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Logo of annaldermaThis ArticleThis JournalAboutInformation for AuthorsOnline SubmissionAnnals of Dermatology
Ann Dermatol. 2011 October; 23(Suppl 2): S160–S164.
Published online 2011 October 31. doi:  10.5021/ad.2011.23.S2.S160
PMCID: PMC3229055

Cutaneous Extraskeletal Osteosarcoma on the Scar of a Previous Bone Graft

Sang Gon Park, M.D.,1 Ji Young Song, M.D., In Guk Song, M.D., Min Sung Kim, M.D., and Bong Seok Shin, M.D.corresponding author


Extraskeletal osteosarcoma (ESOS) is a very rare malignant tumor of mesenchymal origin. It is rarer than osseous osteosarcoma and there are very few reports of the skin being a primary site. Most reported cutaneous ESOS were accompanied with metastasis in other organs. A 56-year-old man presented with a painful, 1.5×0.8 cm sized, brown-colored nodule on the right girdle area for 3 months. The histologic findings revealed a tumor that was confined to the dermis without connection to the subcutaneous tissue. In addition, there were large amounts of thin and lace-like bony trabeculae and osteoid with neoplastic cells in a highly pleomorphic sarcomatous stroma.

Keywords: Cutaneous, Extraskeletal, Osteosarcoma, Scar


Extraskeletal osteosarcoma (ESOS) is defined as a malignant mesenchymal neoplasm that produces osteoid, bone, and/or chondroid material, and is located in the soft tissues without attachment to the bone or periosteum1. ESOS occurs rarely, with an incidence of 4~5% of osteosarcoma2,3 and 1% of soft tissue sarcoma4. Up to 13% of cases have been reported with association to previous trauma or irradiation, but the etiological correlation of mechanical injury is difficult to assess1,5. It presents as a progressively enlarging soft tissue mass, which is painful in about one third of patients. The duration of symptoms vary from a few weeks to several months with a mean of 6.5 months4. Approximately 10% of reported ESOSs are superficially located in soft tissue. ESOS in skin develops de novo or by metastasis and is exceedingly rare. Herein, we describe a 56-year-old patient that presented with a nodule on a scar in the right girdle area, with a review of the literature.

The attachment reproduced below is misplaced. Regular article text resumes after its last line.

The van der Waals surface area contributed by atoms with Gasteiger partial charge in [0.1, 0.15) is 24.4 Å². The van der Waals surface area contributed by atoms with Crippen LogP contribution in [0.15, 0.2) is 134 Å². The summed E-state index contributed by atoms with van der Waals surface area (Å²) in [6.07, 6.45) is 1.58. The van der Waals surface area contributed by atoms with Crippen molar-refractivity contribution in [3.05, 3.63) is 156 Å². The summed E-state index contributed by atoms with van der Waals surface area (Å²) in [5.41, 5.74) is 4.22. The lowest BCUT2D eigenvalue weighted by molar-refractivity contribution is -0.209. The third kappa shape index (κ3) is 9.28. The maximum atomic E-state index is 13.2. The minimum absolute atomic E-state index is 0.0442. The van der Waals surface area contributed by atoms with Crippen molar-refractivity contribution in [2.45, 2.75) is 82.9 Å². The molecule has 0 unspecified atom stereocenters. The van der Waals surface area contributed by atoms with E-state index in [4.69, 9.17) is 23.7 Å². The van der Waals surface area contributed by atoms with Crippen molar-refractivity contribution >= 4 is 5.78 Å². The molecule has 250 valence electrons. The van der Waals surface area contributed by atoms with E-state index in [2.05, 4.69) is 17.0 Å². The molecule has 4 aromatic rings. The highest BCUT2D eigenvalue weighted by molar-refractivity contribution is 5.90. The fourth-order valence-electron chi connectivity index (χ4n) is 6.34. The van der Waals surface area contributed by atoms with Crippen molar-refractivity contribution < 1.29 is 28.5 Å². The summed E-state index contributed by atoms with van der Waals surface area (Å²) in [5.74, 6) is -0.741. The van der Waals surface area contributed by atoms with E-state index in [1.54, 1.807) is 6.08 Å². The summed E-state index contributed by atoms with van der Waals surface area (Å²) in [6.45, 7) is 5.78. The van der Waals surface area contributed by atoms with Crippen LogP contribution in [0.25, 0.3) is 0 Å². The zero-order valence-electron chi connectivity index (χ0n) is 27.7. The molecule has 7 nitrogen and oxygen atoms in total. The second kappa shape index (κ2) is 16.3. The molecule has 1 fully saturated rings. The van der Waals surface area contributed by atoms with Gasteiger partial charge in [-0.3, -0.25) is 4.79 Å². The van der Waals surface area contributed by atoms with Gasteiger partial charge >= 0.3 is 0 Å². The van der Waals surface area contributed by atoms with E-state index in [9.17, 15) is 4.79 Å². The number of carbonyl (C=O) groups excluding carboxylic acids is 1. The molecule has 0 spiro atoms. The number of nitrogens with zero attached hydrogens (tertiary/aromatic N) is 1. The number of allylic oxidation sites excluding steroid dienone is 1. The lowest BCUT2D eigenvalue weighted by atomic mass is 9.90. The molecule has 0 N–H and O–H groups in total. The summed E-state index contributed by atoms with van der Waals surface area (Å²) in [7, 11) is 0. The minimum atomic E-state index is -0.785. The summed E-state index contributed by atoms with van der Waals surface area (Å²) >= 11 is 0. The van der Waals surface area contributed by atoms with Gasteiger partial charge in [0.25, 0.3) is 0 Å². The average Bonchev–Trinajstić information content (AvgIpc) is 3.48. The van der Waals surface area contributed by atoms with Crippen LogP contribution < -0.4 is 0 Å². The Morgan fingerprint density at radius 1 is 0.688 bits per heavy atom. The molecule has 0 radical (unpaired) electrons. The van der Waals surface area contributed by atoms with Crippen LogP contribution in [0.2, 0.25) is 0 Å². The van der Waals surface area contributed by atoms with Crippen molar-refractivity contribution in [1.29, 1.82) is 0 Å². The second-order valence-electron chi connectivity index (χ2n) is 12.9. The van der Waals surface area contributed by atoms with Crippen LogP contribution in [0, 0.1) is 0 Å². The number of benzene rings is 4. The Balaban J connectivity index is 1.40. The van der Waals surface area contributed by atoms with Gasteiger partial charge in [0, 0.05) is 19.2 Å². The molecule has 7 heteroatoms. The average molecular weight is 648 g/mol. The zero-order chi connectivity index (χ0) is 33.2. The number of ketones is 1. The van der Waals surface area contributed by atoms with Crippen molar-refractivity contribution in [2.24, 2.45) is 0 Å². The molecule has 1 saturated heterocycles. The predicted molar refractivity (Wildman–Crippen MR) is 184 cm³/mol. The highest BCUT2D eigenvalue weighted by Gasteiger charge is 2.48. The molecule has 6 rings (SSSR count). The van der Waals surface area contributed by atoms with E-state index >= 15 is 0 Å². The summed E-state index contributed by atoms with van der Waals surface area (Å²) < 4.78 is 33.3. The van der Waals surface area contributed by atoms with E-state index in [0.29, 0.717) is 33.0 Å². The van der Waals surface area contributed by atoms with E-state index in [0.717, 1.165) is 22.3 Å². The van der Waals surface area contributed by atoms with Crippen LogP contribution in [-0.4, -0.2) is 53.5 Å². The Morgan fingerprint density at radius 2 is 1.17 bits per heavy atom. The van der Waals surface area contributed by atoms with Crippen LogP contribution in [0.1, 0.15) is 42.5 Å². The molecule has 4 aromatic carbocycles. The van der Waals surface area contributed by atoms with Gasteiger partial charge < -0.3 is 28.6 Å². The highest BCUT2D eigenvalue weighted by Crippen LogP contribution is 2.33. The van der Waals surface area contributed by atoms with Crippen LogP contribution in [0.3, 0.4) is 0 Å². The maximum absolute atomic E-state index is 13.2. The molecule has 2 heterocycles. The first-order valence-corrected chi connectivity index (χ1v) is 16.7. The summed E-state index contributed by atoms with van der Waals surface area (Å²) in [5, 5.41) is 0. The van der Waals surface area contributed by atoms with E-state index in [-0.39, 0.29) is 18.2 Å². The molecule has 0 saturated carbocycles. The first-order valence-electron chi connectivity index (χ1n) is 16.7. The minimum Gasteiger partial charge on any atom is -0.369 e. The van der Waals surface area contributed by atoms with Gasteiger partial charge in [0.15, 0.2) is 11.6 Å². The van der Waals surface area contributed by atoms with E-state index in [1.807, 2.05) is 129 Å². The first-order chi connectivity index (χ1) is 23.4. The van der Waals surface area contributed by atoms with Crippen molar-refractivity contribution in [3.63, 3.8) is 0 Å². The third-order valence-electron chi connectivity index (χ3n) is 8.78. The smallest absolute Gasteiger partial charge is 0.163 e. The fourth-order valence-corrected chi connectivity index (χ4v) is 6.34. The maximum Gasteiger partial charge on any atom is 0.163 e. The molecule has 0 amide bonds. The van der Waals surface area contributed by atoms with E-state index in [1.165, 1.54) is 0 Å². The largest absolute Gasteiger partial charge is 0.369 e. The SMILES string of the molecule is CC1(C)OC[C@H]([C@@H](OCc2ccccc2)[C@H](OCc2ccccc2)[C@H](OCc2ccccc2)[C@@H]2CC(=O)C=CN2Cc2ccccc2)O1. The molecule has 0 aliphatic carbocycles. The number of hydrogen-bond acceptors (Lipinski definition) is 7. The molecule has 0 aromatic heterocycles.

A 56-year-old man presented with a painful, slowly growing nodule located on the right girdle area (Fig. 1). On physical examination, a firm, non-ulcerated, 1.5×0.8 cm sized, brown-colored exophytic nodule was observed on a linear scar of the right girdle area. The lesion presented 3 months ago, and had been preceded by intermittent pricking pain without specific skin lesions. Ten years ago, the patient went to a local physician with intermittent left foot pain. X-ray showed an osteolytic lesion in the fourth and fifth metatarsal bone of his left foot. He had undergone curettage and autogenous bone graft that was taken from the right iliac crest. Pathologic interpretation was osteoblastoma. He showed positive results for several weeks, but then developed pain and swelling on the distal portion of his left leg. X-ray showed progression of the osteolytic lesion and soft tissue swelling in his left foot. He had an additional biopsy for evaluation, which revealed osteosarcoma. Following that, an amputation was performed below the left knee. Postoperatively, he was not given adjuvant chemotherapy, radiotherapy or trauma in the tumor area.

Fig. 1
Brown-colored cutaneous nodule on the linear scar of right girdle area.

The tumor was excised with a clinical diagnosis of dermatofibroma. Microscopically, the tumor was confined to the dermis without connection to subcutaneous tissue (Fig. 2). Large amounts of thin and lace-like bony trabeculae and osteoid formed by neoplastic cells were observed in a highly pleomorphic sarcomatous stroma (Fig. 3). The neoplastic bone and osteoid exhibited an oteoblastic rim (Fig. 4). Immnunohistochemically, tumor cells were immunoreactive for vimentin, but negative for S-100 protein, desmin, and cytokeratin.

Fig. 2
Extension of mid- to lower dermis by solid tumor (H&E, ×40).
Fig. 3
Microscopic finding of central portion of the tumor: a large amount of thin and lace-like bony trabeculae and osteoid with intervening malignant osteoblasts are seen (H&E, ×100).
Fig. 4
Microscopic finding of the periphery of the tumor: plump osteoid in a stroma of malignant tumor cells and osteoclast-like giant cells are observed (H&E, ×200).

Beyond histopathological examination, physical findings and laboratory tests were within normal limits, and positron emission tomography-computed tomography (PET-CT) revealed no other bone involvement. The final diagnosis was primary cutaneous osteoblastic ESOS, which developed on previously traumatized skin as an operation scar. The patient improved without relapse or metastases for 18 months.